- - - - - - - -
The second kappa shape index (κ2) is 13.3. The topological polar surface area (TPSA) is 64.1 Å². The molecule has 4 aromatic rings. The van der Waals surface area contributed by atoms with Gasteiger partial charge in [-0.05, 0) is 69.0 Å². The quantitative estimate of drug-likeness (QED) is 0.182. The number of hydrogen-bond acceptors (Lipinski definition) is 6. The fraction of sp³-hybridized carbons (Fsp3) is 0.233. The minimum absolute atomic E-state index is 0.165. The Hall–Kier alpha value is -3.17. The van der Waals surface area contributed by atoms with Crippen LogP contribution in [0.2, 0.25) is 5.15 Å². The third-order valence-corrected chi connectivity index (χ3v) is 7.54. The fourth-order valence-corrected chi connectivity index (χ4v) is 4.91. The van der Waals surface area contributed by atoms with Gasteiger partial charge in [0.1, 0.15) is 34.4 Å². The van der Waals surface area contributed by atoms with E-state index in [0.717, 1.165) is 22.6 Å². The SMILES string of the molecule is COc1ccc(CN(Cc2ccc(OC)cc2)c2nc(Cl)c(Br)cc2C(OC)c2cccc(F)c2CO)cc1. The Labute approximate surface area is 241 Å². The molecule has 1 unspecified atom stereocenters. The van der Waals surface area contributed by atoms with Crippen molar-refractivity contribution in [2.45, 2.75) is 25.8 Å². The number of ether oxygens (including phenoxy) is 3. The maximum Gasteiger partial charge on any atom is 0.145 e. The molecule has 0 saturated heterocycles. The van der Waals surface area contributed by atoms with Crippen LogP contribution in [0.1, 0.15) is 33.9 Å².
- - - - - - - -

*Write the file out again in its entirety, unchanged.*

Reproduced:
The second kappa shape index (κ2) is 13.3. The topological polar surface area (TPSA) is 64.1 Å². The molecule has 4 aromatic rings. The van der Waals surface area contributed by atoms with Gasteiger partial charge in [-0.05, 0) is 69.0 Å². The quantitative estimate of drug-likeness (QED) is 0.182. The number of hydrogen-bond acceptors (Lipinski definition) is 6. The fraction of sp³-hybridized carbons (Fsp3) is 0.233. The minimum absolute atomic E-state index is 0.165. The Hall–Kier alpha value is -3.17. The van der Waals surface area contributed by atoms with Crippen LogP contribution in [0.2, 0.25) is 5.15 Å². The third-order valence-corrected chi connectivity index (χ3v) is 7.54. The fourth-order valence-corrected chi connectivity index (χ4v) is 4.91. The van der Waals surface area contributed by atoms with Gasteiger partial charge in [0.1, 0.15) is 34.4 Å². The van der Waals surface area contributed by atoms with E-state index in [0.717, 1.165) is 22.6 Å². The SMILES string of the molecule is COc1ccc(CN(Cc2ccc(OC)cc2)c2nc(Cl)c(Br)cc2C(OC)c2cccc(F)c2CO)cc1. The Labute approximate surface area is 241 Å². The molecule has 1 unspecified atom stereocenters. The van der Waals surface area contributed by atoms with Crippen molar-refractivity contribution in [2.45, 2.75) is 25.8 Å². The number of ether oxygens (including phenoxy) is 3. The maximum Gasteiger partial charge on any atom is 0.145 e. The molecule has 0 saturated heterocycles. The van der Waals surface area contributed by atoms with Crippen LogP contribution in [0.1, 0.15) is 33.9 Å².